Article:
Jordan Peele has captured 2017 America in a glass full of terror
‘Do they know im black?’ Chris (Daniel Kaluuya) is about to meet his girlfriend Rose’s (Allison Williams) parents for the first time. Dean (Bradley Whitford) and Missy (Katherine Keener) await, but so do a black housekeeper and gardener. Black men have been going missing in the area and Chris is warned by friend Rod (Lil Rey Howery) to get out of there, but does he listen..?
Think of Get Out as a large rock. 10 foot tall with something mystical inside. Now imagine a miner, slowly chipping pieces off the rock, and a picture begins to form of what lies within. The film is brilliantly paced. The drip of comments and themes that drop out of the script is astounding. It is rare for a picture to be as thematically perfect as this. The chipping away at the storyline allows for complete immersion into the unfolding plot.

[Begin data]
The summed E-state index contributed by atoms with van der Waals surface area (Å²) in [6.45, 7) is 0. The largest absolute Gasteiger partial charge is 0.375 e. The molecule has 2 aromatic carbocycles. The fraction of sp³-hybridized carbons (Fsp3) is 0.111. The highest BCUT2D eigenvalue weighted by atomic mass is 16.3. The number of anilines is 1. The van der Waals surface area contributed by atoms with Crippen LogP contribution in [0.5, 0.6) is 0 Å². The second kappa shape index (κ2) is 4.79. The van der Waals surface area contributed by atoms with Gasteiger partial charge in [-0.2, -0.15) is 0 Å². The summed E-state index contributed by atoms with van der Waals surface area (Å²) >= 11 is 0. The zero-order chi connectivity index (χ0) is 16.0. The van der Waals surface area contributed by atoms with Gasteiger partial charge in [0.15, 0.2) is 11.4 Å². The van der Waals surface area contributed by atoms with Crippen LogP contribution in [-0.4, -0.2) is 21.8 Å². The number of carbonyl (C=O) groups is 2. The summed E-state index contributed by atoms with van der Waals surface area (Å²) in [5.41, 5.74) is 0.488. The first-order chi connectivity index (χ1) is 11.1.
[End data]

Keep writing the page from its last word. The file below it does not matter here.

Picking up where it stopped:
Get Out manages to describe a political landscape in the most graphic of ways, and it’s social commentary is majestically worrying. The deep underlying messages mixed with comedic moments make it perhaps the most analytically sound script of the year so far. Few writers manage to create such rich and thematically strong work. Get Out is impressively bold.
This is all without even touching on the horror elements. Get Out is a chilling tale in the most visceral of forms. It’s generous in its clues and this works all the more for it. A film is ultimately more terrifying when the thrilling elements engross the audience. Not a false sense of security, but one of intrigue. It is skin-crawlingly creepy with a huge battle between psychological and social warfare.
Get Out is a hypnotically plausible story with an effortlessly meticulous script. Daniel Kaluuya is great in his breakthrough role and Jordan Peele has captured 2017 America in a glass full of terror.